WASHINGTON — The Senate Wednesday approved legislation that would ostensibly balance the budget by 1991 while, in a related move, the Treasury Department arranged for emergency borrowing that will prevent government checks from bouncing this week.
As a result of the two actions, the mini-crisis over the government's borrowing authority is temporarily suspended and the fate of the Republican budget-balancing plan is likely to be worked out by a House-Senate conference committee.
In legal terms, raising the federal government's borrowing authority is a relatively simple legislative task--one Congress has been compelled to perform regularly in recent years.
Faced with rising public concern over the huge size of the deficit and its potentially grave impact on the economy, however, both Democrats and Republicans this fall have tried to use the debt ceiling measures as vehicles for sidestepping blame for raising the deficit and convincing voters they are at last tackling the problem. The budget-balancing plan passed by the Senate could be altered or repealed by future congressional action.
Vote Is 75 to 24
The Senate voted 75 to 24 for the controversial budget-balancing plan, attaching it to a bill that would extend the government's borrowing authority for about a year. But House Democratic leaders, arguing that the Treasury action ended the debt ceiling crisis at least temporarily, maneuvered to derail or substantially modify the balanced-budget plan.
Earlier, in a deal struck between Senate Republican and Democratic leaders at 3 a.m. Wednesday, the Democrats had dropped a week-long filibuster on the bill in exchange for Republicans' agreeing not to push the House to take immediate action on it. Instead, the Senate leaders--unaware of Treasury's impending action and believing that government checks would bounce if Congress did not at least pass a short-term borrowing bill--arranged for approval of a measure that would run until Oct. 18.
Hours later, after the Treasury action, House Democratic leaders refused to take up the Senate's stopgap bill, claiming that there was no longer a crisis. Rep. Dan Rostenkowski (D-Ill.) said that Treasury's decision to borrow $5 billion from the Federal Financing Bank on Wednesday--with $10 billion more available--made it unnecessary for Congress to raise the debt ceiling for another week or two.
Besides, Rostenkowski said, passage of a stopgap bill that expires Oct. 18 would restrict the amount of time that Democrats would have to develop an alternative to the Senate's balanced-budget plan.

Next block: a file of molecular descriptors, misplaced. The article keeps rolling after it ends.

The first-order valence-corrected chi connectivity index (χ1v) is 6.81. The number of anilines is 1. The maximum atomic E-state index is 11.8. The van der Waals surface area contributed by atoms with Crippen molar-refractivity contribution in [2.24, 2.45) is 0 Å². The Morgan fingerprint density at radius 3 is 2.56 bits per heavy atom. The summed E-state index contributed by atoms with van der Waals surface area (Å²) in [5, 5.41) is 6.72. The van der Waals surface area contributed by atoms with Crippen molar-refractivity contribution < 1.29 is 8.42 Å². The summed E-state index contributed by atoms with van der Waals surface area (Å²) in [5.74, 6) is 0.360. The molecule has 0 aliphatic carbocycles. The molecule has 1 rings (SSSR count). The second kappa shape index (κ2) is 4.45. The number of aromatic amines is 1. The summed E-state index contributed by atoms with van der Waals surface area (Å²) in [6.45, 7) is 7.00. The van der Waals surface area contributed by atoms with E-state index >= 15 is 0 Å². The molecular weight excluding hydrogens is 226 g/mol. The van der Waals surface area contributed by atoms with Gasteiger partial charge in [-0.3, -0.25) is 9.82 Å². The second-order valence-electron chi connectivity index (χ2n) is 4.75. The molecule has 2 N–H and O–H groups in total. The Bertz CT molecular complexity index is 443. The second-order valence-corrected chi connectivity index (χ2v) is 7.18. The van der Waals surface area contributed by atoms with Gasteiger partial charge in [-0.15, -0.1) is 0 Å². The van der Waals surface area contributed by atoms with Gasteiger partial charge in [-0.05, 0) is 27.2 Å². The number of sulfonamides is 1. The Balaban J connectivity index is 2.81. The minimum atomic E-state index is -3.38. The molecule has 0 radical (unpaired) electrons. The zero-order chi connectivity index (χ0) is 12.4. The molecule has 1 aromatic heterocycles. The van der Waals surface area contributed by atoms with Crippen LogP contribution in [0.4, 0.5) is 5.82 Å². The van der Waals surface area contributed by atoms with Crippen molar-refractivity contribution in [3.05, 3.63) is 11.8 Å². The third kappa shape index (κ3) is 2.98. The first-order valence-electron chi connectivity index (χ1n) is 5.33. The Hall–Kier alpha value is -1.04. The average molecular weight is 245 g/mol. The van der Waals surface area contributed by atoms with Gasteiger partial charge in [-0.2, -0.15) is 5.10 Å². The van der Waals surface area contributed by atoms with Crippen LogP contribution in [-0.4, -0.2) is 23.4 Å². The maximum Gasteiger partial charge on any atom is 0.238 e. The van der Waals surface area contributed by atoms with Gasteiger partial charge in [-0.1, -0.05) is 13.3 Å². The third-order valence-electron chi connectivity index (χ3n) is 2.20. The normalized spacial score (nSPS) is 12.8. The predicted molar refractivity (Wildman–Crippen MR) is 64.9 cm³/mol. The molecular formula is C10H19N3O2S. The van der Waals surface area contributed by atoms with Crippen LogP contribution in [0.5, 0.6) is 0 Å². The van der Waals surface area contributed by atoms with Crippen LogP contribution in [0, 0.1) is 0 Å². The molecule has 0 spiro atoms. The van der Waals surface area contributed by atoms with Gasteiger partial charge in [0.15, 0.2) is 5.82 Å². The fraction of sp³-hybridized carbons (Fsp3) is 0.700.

Senate Republicans, backed by President Reagan, had sought to force quick congressional approval of their balanced-budget proposal by attaching it as an amendment to "must" legislation extending the government's borrowing authority for about a year.
The budget plan would require Congress to trim $36 billion a year off federal spending until 1991, when the deficit would be eliminated. If Congress failed to do so, the President could act, although Social Security and contractual obligations would be exempt from cuts.
But Democrats used stalling tactics, protesting that the plan would give the President unprecedented powers, including the ability to cut social programs far more than defense.
As the stalemate ground on, the Treasury Department warned that it would be unable to meet payrolls and pay bills unless the ceiling on federal debt was raised by Wednesday.
Eventually, Senate Democrats agreed to allow an immediate vote on the balanced-budget proposal if Republicans would permit passage of a separate bill that granted a short extension of borrowing authority. The idea was to give House Democrats more time to scuttle or modify the budget plan when a Senate-House conference meets to resolve differences on a long-term debt bill.
Subsequently, the Republican-controlled Senate passed the stopgap measure. Assured early Wednesday that both houses would pass the measure, the Administration went ahead with a midday auction of $5 billion in Treasury bills.
But, as a hedge against the possibility of congressional inaction, the Treasury Department retired $5 billion in Federal Financing Bank bonds to "cover" the sale of Treasury bills. It was that action to which Rostenkowski referred in declaring that there is no longer any crisis.
In the meantime, the Senate tacked the balanced-budget amendment onto a long-term borrowing bill that would raise the debt ceiling to $2 trillion from $1.8 trillion. The amendment, sponsored by Sens. Phil Gramm (R-Tex.), Warren B. Rudman (R-N.H.) and Ernest F. Hollings (D-S.C.), was adopted with broad bipartisan support after an alternative backed by Democratic leaders was rejected, 59 to 40.
At the White House, spokesman Larry Speakes said that Reagan "applauds the vote as a step in the right direction."